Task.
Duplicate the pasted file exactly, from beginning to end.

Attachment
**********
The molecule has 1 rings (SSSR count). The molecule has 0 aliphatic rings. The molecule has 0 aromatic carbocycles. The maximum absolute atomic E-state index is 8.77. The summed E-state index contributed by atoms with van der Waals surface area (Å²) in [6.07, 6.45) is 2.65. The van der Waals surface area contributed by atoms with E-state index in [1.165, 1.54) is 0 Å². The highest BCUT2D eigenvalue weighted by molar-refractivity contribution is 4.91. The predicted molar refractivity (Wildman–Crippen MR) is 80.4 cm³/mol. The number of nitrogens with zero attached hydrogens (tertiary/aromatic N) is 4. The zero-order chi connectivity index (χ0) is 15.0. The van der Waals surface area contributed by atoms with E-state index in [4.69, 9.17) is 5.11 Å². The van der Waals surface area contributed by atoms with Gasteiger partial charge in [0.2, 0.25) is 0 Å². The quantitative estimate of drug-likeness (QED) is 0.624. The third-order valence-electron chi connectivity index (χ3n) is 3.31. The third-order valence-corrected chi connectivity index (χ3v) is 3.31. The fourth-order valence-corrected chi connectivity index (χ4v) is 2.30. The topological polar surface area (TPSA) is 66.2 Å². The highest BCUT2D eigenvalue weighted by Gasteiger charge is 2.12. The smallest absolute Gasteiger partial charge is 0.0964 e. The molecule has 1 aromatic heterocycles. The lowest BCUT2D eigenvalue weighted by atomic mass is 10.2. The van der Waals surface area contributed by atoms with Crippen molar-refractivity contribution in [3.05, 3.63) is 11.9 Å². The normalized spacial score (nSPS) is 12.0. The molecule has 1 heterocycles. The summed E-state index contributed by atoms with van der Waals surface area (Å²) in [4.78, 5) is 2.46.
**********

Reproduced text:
The molecule has 1 rings (SSSR count). The molecule has 0 aliphatic rings. The molecule has 0 aromatic carbocycles. The maximum absolute atomic E-state index is 8.77. The summed E-state index contributed by atoms with van der Waals surface area (Å²) in [6.07, 6.45) is 2.65. The van der Waals surface area contributed by atoms with E-state index in [1.165, 1.54) is 0 Å². The highest BCUT2D eigenvalue weighted by molar-refractivity contribution is 4.91. The predicted molar refractivity (Wildman–Crippen MR) is 80.4 cm³/mol. The number of nitrogens with zero attached hydrogens (tertiary/aromatic N) is 4. The zero-order chi connectivity index (χ0) is 15.0. The van der Waals surface area contributed by atoms with E-state index in [4.69, 9.17) is 5.11 Å². The van der Waals surface area contributed by atoms with Gasteiger partial charge in [0.2, 0.25) is 0 Å². The quantitative estimate of drug-likeness (QED) is 0.624. The third-order valence-electron chi connectivity index (χ3n) is 3.31. The third-order valence-corrected chi connectivity index (χ3v) is 3.31. The fourth-order valence-corrected chi connectivity index (χ4v) is 2.30. The topological polar surface area (TPSA) is 66.2 Å². The highest BCUT2D eigenvalue weighted by Gasteiger charge is 2.12. The smallest absolute Gasteiger partial charge is 0.0964 e. The molecule has 1 aromatic heterocycles. The lowest BCUT2D eigenvalue weighted by atomic mass is 10.2. The van der Waals surface area contributed by atoms with Crippen molar-refractivity contribution in [3.05, 3.63) is 11.9 Å². The normalized spacial score (nSPS) is 12.0. The molecule has 1 heterocycles. The summed E-state index contributed by atoms with van der Waals surface area (Å²) in [4.78, 5) is 2.46.